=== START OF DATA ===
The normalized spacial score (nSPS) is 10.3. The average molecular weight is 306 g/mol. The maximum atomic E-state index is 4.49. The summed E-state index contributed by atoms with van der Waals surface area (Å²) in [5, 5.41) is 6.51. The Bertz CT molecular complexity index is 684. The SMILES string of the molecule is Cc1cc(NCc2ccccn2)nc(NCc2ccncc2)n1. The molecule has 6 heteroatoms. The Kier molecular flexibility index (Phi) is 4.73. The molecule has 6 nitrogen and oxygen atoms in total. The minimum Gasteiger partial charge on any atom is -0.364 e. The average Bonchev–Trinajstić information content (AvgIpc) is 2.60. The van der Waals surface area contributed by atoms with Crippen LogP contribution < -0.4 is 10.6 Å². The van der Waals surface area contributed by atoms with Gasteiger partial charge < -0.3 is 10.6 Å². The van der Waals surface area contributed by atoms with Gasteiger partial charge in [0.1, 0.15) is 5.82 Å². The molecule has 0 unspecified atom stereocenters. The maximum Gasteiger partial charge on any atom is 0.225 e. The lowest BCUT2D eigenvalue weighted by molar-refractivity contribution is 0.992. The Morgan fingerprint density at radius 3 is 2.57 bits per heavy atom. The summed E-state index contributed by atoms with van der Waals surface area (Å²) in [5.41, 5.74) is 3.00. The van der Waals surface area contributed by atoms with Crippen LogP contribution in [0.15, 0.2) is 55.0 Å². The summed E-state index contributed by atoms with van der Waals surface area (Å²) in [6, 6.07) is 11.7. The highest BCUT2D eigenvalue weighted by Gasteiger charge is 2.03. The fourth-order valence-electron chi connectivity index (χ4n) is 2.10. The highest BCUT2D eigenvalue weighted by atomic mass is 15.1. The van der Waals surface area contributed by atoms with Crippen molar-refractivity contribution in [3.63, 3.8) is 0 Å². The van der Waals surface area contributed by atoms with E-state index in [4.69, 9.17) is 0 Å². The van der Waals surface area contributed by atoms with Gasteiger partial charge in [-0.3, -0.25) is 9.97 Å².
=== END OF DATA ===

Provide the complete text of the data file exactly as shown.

The normalized spacial score (nSPS) is 10.3. The average molecular weight is 306 g/mol. The maximum atomic E-state index is 4.49. The summed E-state index contributed by atoms with van der Waals surface area (Å²) in [5, 5.41) is 6.51. The Bertz CT molecular complexity index is 684. The SMILES string of the molecule is Cc1cc(NCc2ccccn2)nc(NCc2ccncc2)n1. The molecule has 6 heteroatoms. The Kier molecular flexibility index (Phi) is 4.73. The molecule has 6 nitrogen and oxygen atoms in total. The minimum Gasteiger partial charge on any atom is -0.364 e. The average Bonchev–Trinajstić information content (AvgIpc) is 2.60. The van der Waals surface area contributed by atoms with Crippen LogP contribution < -0.4 is 10.6 Å². The van der Waals surface area contributed by atoms with Gasteiger partial charge < -0.3 is 10.6 Å². The van der Waals surface area contributed by atoms with Gasteiger partial charge in [0.1, 0.15) is 5.82 Å². The molecule has 0 unspecified atom stereocenters. The maximum Gasteiger partial charge on any atom is 0.225 e. The lowest BCUT2D eigenvalue weighted by molar-refractivity contribution is 0.992. The Morgan fingerprint density at radius 3 is 2.57 bits per heavy atom. The summed E-state index contributed by atoms with van der Waals surface area (Å²) in [5.41, 5.74) is 3.00. The van der Waals surface area contributed by atoms with Crippen LogP contribution in [0.15, 0.2) is 55.0 Å². The summed E-state index contributed by atoms with van der Waals surface area (Å²) in [6, 6.07) is 11.7. The highest BCUT2D eigenvalue weighted by Gasteiger charge is 2.03. The fourth-order valence-electron chi connectivity index (χ4n) is 2.10. The highest BCUT2D eigenvalue weighted by atomic mass is 15.1. The van der Waals surface area contributed by atoms with Crippen molar-refractivity contribution in [3.63, 3.8) is 0 Å². The van der Waals surface area contributed by atoms with E-state index in [4.69, 9.17) is 0 Å². The van der Waals surface area contributed by atoms with Gasteiger partial charge in [-0.3, -0.25) is 9.97 Å².